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Cyclists pay tribute to King Alfred the Great

Ride from Wantage to Winchester commemorates king who united English against the Vikings

Cyclists have been commemorating one of the towering figures of English history with a 52-mile ride from Wantage in Oxfordshire, the birthplace of King Alfred the Great, to Winchester in Hampshire.

The Wantage/Grove Herald reported that Sunday’s ride marked the 900th anniversary of the reburial at Hyde Abbey, Winchester, of the monarch who united the Anglo-Saxons against the Vikings during the 9th Century AD.

Along the way, the 129 riders passed the Blowing Stone near Uffington, where the king is reputed to have summoned his army to fight the Vikings.

There was disappointment, however, for one cyclist who had been hoping to take part in the ride, the outgoing Mayor of Wantage, Patrick O’Leary, who was suffering from a knee injury he picked up while out riding a fortnight ago.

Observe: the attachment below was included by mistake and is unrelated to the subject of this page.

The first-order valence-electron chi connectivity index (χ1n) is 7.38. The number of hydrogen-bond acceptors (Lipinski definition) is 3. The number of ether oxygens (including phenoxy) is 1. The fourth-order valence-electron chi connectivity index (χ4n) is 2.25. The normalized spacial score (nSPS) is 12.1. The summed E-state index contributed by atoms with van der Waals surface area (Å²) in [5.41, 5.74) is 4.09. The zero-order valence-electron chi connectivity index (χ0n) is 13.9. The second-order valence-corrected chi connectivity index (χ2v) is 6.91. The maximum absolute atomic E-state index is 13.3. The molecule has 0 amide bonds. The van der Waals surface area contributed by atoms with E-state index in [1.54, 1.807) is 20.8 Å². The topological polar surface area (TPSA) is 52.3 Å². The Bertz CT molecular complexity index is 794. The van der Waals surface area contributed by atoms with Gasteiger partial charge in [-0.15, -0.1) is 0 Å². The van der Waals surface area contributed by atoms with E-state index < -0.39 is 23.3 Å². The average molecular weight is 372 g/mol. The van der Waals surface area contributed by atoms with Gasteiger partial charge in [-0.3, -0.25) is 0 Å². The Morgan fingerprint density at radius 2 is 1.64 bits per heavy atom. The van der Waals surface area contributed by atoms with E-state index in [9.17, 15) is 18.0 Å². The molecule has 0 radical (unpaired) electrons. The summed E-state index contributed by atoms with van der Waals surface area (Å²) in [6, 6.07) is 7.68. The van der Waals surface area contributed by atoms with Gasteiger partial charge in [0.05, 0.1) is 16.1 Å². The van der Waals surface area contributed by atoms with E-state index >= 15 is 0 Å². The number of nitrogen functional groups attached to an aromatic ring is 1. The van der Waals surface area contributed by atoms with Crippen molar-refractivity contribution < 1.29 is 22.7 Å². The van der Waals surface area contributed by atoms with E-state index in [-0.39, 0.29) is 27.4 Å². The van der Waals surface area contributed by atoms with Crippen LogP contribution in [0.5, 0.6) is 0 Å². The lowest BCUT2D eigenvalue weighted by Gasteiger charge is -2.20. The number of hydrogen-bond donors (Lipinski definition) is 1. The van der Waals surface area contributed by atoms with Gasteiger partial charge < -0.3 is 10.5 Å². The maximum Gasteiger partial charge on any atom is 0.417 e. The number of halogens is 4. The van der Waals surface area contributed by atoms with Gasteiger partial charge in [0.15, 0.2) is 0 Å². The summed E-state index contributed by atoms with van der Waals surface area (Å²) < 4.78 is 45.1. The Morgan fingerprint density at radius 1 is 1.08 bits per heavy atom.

Mr O’Leary was there to wave the riders off, however, and said “It’s all about community and what I did find amazing is King Alfred is the only one classed ‘Great’ and after all these years, we are still doing something to commemorate him.”

The event formed part of the Hyde900 celebrations, marking the history of Hyde Abbey, which now lies in ruins.

One participant in the ride, 57-year-old Len Double, cycled up to Wantage from Winchester to join the ride back to his home town, and told the newspaper: “Wantage is a fantastic place. I will definitely go again. We thought the whole route was really well thought out.”

It's not known whether the cyclists stopped off en route to enjoy some burnt cakes in tribute to one of the legends surrounding the king.
 

Simon joined road.cc as news editor in 2009 and is now the site’s community editor, acting as a link between the team producing the content and our readers. A law and languages graduate, published translator and former retail analyst, he has reported on issues as diverse as cycling-related court cases, anti-doping investigations, the latest developments in the bike industry and the sport’s biggest races. Now back in London full-time after 15 years living in Oxford and Cambridge, he loves cycling along the Thames but misses having his former riding buddy, Elodie the miniature schnauzer, in the basket in front of him.

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